A Bevy of BIFs: Dealing with a Bad Date
April 15, 2009 Susan Gantner
In an earlier tip, I talked about how %Date simplifies our logic by converting our “date” values stored in numeric or character fields into true dates. In that tip, I mentioned that using %Date could potentially result in an error message in the event your “date-like” fields contain an invalid date value, such as zero or blank or a month value of 25.
Here I’ll cover how to avoid getting run time errors due to bad date values. Since many of the “date-like” fields we deal with in our applications come from screens, database fields, HTML or XML documents, etc., converting them to date fields safely can be problematic.
There are two primary ways to avoid run time errors due to bad date values. You can either test the value before you attempt to convert it, or you can monitor for an error condition and deal with it if it occurs. Both are relatively simple to do. Choosing between those two options depends on whether you are optimistic or pessimistic about the chances of the field values in question being valid.
If you think most of the date-like fields you will process are likely to contain valid values the majority of the time, then your best choice may be to use the optimistic approach of monitoring for bad values. That way, your program doesn’t run any “extra” logic to test the contents of the field. It only runs the extra logic if and when the data is found to be bad. With the pessimistic approach, your program needs to run the testing logic for every field every time, which will be slower, especially in cases where only a small portion of the data is bad. But I suspect it’s the approach most RPGers would think of using first.
Let’s be pessimistic in our first example. We’re assuming that a high proportion of input dates will be bad, so we’ll test them using RPG’s TEST operation code. When using it with dates, we need two operation code extenders: “D” to specify that it’s a date value we’re testing for and “E” to specify that we’ll use %Error to determine the result of the test. “Factor 1” contains the format the data in the “date-like” field is expected to be and “Result” contains the field being tested. (If you’re not coding in /Free, you should note that there is no Factor 2.) The code looks something like this:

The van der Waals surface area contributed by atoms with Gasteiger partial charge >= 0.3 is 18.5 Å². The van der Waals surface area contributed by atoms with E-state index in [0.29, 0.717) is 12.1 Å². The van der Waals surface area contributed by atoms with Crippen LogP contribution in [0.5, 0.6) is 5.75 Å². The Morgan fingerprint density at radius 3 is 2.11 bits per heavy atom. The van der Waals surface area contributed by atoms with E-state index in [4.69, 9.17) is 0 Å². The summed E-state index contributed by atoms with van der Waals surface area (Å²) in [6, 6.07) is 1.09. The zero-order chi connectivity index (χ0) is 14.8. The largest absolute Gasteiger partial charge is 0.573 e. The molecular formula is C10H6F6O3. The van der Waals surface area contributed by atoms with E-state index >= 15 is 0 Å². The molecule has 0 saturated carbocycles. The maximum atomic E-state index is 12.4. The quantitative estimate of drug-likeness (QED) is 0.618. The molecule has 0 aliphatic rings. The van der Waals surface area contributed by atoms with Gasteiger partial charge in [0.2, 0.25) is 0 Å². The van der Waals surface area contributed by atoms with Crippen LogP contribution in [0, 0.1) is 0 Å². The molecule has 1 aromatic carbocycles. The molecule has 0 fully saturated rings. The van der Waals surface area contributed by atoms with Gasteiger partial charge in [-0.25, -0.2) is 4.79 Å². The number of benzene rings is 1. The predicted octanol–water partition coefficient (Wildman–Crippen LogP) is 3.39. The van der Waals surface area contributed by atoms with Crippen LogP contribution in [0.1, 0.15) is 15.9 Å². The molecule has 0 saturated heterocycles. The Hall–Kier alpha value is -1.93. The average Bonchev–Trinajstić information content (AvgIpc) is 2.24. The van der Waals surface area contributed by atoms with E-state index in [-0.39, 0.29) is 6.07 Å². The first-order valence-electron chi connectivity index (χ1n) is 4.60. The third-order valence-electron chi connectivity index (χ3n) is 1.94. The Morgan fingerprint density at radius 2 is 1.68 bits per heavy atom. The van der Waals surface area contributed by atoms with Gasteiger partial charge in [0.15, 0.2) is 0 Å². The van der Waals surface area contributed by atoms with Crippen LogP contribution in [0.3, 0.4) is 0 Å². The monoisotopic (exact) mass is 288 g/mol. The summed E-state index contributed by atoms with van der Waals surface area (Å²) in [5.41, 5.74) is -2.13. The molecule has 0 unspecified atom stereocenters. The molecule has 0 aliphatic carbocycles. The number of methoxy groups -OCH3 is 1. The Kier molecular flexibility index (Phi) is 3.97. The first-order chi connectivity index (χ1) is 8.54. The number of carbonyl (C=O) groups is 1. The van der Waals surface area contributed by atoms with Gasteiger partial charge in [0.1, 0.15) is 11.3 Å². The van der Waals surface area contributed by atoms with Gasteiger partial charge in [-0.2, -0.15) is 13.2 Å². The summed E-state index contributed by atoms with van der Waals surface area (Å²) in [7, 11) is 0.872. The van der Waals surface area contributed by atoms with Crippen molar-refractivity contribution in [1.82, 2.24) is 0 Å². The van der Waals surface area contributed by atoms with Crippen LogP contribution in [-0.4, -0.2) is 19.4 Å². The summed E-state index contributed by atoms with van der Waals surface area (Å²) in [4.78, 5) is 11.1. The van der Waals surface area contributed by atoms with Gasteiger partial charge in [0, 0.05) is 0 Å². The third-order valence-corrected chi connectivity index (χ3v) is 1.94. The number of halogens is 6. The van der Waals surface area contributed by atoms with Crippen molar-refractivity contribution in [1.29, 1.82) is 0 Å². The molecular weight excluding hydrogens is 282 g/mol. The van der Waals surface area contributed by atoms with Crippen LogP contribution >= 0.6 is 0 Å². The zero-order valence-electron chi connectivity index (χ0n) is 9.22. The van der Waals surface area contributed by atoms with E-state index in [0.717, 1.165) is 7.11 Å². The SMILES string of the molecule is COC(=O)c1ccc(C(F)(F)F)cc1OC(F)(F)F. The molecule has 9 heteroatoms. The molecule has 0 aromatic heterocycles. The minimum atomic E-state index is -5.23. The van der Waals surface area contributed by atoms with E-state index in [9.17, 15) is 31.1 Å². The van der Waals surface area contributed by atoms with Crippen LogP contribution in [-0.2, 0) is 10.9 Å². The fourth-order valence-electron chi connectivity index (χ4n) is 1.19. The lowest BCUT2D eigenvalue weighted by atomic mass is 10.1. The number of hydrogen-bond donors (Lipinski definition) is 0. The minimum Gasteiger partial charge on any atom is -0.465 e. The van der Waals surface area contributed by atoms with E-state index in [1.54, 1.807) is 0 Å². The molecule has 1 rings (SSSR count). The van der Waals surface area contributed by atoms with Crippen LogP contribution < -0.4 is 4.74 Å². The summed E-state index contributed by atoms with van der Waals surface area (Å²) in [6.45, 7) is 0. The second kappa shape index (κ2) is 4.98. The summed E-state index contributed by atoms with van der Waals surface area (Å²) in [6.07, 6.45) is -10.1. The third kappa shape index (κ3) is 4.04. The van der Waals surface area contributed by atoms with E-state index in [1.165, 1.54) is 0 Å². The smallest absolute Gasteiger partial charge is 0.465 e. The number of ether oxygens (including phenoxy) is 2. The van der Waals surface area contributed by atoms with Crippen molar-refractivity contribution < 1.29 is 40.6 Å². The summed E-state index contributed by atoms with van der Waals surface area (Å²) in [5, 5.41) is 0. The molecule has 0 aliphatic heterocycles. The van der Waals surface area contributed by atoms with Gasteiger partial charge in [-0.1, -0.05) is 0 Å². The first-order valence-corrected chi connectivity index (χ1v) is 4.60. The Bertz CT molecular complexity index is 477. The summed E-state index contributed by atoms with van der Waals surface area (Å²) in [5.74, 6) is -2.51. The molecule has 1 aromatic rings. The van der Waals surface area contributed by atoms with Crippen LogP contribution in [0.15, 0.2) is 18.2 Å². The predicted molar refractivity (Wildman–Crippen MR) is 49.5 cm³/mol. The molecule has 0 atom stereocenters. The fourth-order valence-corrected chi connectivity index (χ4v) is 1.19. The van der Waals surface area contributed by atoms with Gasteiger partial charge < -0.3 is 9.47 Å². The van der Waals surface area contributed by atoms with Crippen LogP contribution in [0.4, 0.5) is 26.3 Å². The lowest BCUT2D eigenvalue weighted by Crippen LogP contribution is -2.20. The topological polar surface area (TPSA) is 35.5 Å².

Test(DE)*YMD Number; If %Error; If Number = 0; OutputAge = 'Unknown'; Else; OutputAge = 'Error'; EndIf; Else; OutputAge = %Char(%Diff( %Date() : %Date(Number:*YMD) : *Years)); EndIf;
Now for the optimistic approach. Using MONITOR, I’ll simply run the logic I need to run to do the date calculation. If my optimism is well founded, most of the time the calculation will run without error and without any pre-testing of the field value. I’ll monitor for the exceptional cases by comparing to a status code that means a bad date value was encountered. That status code happens to be 112. (You can find status code values in the ILE RPG Reference manual in Chapter 5.) In this example, I’m including a D spec that defines the named constant that I’m referencing in the On-Error statement. I could have simply coded the value 112 in the logic, but I don’t want programmers coming after me needing to look up what “112” means!
D BadDateValue C 112 Monitor; OutputAge = %Char(%Diff( %Date() : %Date(Number:*YMD) : *Years)); On-error BadDateValue; If Number = 0; OutputAge = 'Unknown'; Else; OutputAge = 'Error'; EndIf; EndMon;
So, that’s how you can deal with bad dates in your RPG code. Wouldn’t it be nice if dealing with bad dates in real life were as simple?
Susan Gantner is one of the most respected System i gurus in the world and is one of the co-founders of System i Developer, an organization dedicated to RPG, DB2, and other relevant software technologies for the System i platform that hosts the new RPG & DB2 Summit conference. Gantner, who has worked in IBM’s Rochester and Toronto labs, left IBM to focus on training OS/400 and i5/OS shops on the latest programming technologies. She is also a regular speaker at COMMON and other user groups. Send your questions or comments for Susan to Ted Holt via the IT Jungle Contact page.